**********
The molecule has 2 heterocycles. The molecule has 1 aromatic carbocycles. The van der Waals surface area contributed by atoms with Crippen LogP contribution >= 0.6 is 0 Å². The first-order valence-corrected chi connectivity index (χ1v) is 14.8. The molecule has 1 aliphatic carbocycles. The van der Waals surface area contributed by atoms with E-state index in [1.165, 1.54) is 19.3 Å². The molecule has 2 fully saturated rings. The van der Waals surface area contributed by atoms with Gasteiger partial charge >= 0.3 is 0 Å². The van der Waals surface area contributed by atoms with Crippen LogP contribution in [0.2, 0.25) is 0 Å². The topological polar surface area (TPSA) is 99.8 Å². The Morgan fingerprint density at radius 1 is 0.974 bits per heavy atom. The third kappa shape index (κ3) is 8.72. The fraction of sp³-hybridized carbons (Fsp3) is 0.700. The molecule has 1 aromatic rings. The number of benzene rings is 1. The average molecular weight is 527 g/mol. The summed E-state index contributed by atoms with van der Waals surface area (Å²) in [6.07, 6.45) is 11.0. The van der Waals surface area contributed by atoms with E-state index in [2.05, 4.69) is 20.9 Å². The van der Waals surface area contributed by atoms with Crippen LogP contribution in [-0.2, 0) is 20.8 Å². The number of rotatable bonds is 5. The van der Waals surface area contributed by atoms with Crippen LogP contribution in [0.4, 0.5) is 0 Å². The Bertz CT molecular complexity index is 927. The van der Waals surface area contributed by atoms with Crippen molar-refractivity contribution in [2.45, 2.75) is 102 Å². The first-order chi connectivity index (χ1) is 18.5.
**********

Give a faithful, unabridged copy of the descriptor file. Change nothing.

The molecule has 2 heterocycles. The molecule has 1 aromatic carbocycles. The van der Waals surface area contributed by atoms with Crippen LogP contribution >= 0.6 is 0 Å². The first-order valence-corrected chi connectivity index (χ1v) is 14.8. The molecule has 1 aliphatic carbocycles. The van der Waals surface area contributed by atoms with E-state index in [1.165, 1.54) is 19.3 Å². The molecule has 2 fully saturated rings. The van der Waals surface area contributed by atoms with Gasteiger partial charge >= 0.3 is 0 Å². The van der Waals surface area contributed by atoms with Crippen LogP contribution in [0.2, 0.25) is 0 Å². The topological polar surface area (TPSA) is 99.8 Å². The Morgan fingerprint density at radius 1 is 0.974 bits per heavy atom. The third kappa shape index (κ3) is 8.72. The fraction of sp³-hybridized carbons (Fsp3) is 0.700. The molecule has 1 aromatic rings. The number of benzene rings is 1. The average molecular weight is 527 g/mol. The summed E-state index contributed by atoms with van der Waals surface area (Å²) in [6.07, 6.45) is 11.0. The van der Waals surface area contributed by atoms with E-state index in [2.05, 4.69) is 20.9 Å². The van der Waals surface area contributed by atoms with Crippen LogP contribution in [-0.2, 0) is 20.8 Å². The number of rotatable bonds is 5. The van der Waals surface area contributed by atoms with Crippen LogP contribution in [0.4, 0.5) is 0 Å². The Bertz CT molecular complexity index is 927. The van der Waals surface area contributed by atoms with Crippen molar-refractivity contribution in [2.45, 2.75) is 102 Å². The first-order chi connectivity index (χ1) is 18.5.